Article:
Bras are expected to provide coverage and lift, hug the body closely, feel like nothing, and look good all at the same time. “It’s often tough to create something that fits a variety of body shapes while still fulfilling all these expectations,” Lyu says.
“All our fabrics go through four rounds of testing to ensure their durability: colourfastness, dimensional stability, stretch recovery, and pilling,“ she explains. “It takes us nine months to bring new products into the market because we fit-test all our bras in all their sizes on everyday people before manufacturing them — and most of our bras go through up to four iterations to make sure we have the perfect fit.”
With this kind of attention to detail, it’s no wonder an Understance bra is also going to last a really, really long time.
On their website, bras are categorized by wire or no wire, shape, lining, and material, which means you can easily filter and curate the kind of bra that best suits you. From their Moonlight Sheer Plunge Bra — with its vintage applique and mesh details — to the sleek and understated Soft Embrace Wireless Contour Push-Up Bra, their styles are designed for everyday life — how excited are you to say bye to discomfort?
They also make beautiful and comfortable underwear, designed with the same ethos as their bras — because who doesn’t love a matching set of lingerie?
The brand recently expanded their size offerings to 44E and 42F, with even more size options coming early next March for those looking for sizes 44G, 46F, and 48E — more reason to love this inclusive, women-led, Canadian brand and to shop local.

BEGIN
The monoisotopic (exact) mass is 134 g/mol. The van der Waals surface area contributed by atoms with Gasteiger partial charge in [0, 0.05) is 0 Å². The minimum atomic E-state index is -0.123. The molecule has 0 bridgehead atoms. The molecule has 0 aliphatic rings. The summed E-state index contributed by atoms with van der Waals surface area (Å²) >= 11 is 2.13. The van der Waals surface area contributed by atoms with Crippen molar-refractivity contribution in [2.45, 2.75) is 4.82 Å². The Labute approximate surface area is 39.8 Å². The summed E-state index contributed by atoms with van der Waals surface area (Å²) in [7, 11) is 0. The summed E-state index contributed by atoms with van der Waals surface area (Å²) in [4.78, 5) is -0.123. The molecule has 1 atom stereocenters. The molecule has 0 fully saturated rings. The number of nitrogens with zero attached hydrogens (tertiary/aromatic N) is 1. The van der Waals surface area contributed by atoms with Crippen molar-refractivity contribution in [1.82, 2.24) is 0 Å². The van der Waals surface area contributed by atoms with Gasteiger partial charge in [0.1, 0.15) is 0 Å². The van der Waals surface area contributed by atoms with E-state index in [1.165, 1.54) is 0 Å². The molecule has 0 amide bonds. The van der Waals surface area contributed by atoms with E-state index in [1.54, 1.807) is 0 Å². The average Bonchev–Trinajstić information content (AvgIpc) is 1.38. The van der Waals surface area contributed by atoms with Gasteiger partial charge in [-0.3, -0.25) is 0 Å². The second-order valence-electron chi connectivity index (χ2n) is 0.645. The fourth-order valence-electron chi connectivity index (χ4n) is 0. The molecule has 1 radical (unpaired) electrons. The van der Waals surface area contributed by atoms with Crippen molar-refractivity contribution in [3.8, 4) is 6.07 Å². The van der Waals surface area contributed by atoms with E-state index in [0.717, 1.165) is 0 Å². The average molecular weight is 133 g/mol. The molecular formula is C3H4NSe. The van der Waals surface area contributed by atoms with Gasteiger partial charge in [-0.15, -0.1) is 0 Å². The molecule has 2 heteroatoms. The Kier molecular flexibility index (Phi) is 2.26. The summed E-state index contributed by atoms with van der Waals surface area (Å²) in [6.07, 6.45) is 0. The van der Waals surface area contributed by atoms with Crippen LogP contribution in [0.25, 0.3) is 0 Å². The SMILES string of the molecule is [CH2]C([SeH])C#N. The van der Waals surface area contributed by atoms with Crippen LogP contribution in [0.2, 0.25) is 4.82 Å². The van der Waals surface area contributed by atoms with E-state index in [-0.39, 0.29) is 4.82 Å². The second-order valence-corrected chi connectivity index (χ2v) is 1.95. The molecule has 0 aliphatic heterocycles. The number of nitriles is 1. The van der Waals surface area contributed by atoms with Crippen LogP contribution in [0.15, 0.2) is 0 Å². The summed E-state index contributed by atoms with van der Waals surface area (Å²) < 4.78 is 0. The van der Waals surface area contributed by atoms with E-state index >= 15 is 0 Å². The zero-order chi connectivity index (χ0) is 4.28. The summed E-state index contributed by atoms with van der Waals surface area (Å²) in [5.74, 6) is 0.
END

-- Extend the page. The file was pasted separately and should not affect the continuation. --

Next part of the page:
During our conversation, Lyu recalls a time when she was in high school, and someone asked a friend if they were going to watch the Victoria’s Secret fashion show. “Their response was, ‘No, I don’t feel like torturing myself today,'” she says.
“Displaying flawless and unrealistic women creates a lot of problems [and] body-image issues; we believe it’s a type of psychological bullying, and it’s harmful.”
To ensure Understance has “proper representation,” the brand doesn’t photoshop, retouch, or airbrush models. “We always aim to represent humans as they are, and part of this industry is about featuring the tall, skinny models. It’s not a reflection of everyday people,” she says.
“We want people who wear the bras to see themselves in our brand.”
On top of being 100% women-led, the company uses 50% less wastewater when making their products than the average undergarment manufacturer — and all their tags and packaging are made entirely from recycled materials.
Sustainability, Lyu says, is a work in progress; it’s more than just a catchy slogan. “There are a lot of things that we can be doing better, and we are trying to.”
“For us, ethically made means when deciding who we want to partner with to manufacture our products, we asked ourselves, ‘Who would we want to work for; how would we want to be treated?'” Fontanilla says. As such, the brand partners with two factories: one practicing water conservation and another that is a family-style factory.
“Craftsmanship is so important to quality. [With Understance products] you can take comfort in knowing that the people who made these items were treated fairly, paid on time, and enjoyed sustainable working conditions,” Fontanilla says. “Our factory employees are paid 20% above the average in the region.”
To explore Understance’s curated-by-size approach or learn more about its ethical manufacturing processes, visit understance.com.